Although Western cultures still believe that a sense of time passing is ‘normal’, the pressure seems to be growing stronger and stronger. In this time of accelerating change and increasing time pressure, it’s becoming more and more necessary to change our perception of time. Time management teachers Hunt and Hait wrote, “Many corporations are aware that they need to alter how they perceive time and its relationship to personal satisfaction if they mean to remain competitive.”
Dr. Rechtschaffen wrote, “Shifting rhythm is essential not only to physical and mental well-being, but also to improved productivity. A good many management consultants believe this as much as I do.”
Here’s a list of resources available for time management and time mastery:
Training Seminars include: Mastering Linear Time, Organizing Your Life-Time, Taking the Pressure Out of Deadlines, Beat the Clock , and Turning Procrastination Around.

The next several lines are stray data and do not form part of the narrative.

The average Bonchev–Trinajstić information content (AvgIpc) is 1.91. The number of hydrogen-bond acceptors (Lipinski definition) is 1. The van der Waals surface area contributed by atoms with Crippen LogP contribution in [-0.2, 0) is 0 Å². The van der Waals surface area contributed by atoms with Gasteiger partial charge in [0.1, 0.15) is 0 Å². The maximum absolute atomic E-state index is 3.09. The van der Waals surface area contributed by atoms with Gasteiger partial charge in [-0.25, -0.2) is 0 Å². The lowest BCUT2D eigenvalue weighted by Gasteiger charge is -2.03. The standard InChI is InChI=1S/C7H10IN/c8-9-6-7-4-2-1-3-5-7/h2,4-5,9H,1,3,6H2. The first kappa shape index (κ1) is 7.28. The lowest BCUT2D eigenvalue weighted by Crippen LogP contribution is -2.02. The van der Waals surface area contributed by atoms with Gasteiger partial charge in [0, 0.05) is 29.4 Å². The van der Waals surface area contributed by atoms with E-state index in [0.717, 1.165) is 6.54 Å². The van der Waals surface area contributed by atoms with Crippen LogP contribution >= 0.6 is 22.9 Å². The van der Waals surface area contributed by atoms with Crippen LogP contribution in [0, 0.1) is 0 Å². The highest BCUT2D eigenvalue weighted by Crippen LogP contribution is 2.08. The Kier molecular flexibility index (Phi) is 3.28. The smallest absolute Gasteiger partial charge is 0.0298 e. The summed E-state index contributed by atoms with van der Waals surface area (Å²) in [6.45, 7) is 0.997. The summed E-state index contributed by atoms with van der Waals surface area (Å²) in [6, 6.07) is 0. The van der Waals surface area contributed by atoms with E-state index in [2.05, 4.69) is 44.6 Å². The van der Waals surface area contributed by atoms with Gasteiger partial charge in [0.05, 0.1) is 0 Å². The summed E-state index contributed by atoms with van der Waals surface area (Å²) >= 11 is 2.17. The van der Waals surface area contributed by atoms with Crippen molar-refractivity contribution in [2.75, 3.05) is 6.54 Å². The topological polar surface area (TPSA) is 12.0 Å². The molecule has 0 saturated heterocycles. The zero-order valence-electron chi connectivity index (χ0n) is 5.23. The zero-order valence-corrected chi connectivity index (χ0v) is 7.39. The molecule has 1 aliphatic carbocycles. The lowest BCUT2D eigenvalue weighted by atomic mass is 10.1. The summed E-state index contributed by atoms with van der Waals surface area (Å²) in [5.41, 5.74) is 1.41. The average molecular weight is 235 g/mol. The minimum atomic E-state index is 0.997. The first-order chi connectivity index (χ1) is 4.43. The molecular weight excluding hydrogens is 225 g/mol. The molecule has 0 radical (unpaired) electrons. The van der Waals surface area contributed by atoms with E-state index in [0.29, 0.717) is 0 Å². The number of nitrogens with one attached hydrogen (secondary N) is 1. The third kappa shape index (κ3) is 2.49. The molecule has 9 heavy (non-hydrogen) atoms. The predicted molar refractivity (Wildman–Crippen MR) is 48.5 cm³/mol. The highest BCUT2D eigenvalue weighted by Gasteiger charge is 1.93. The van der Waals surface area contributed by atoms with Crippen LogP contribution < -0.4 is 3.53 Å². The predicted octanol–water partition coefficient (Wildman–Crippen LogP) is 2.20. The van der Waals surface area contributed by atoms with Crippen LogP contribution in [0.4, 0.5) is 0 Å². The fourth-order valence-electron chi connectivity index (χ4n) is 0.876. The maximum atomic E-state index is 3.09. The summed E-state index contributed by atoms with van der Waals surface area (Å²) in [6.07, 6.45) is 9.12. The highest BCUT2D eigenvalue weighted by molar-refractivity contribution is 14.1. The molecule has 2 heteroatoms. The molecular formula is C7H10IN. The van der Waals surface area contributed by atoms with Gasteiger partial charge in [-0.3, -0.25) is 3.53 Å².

Coaching is available for individuals and groups—take advantage of a free, half-hour needs assessment interview.
Many publications are available: Two books, Flow, Glow, and Zero, and Results in No Time, numerous articles on time management and time mastery, cassette tapes, email newsletters, and two websites, http://www.tskassociation.org and http://www.manage-time.com. If you have any questions, or want more information email email@example.com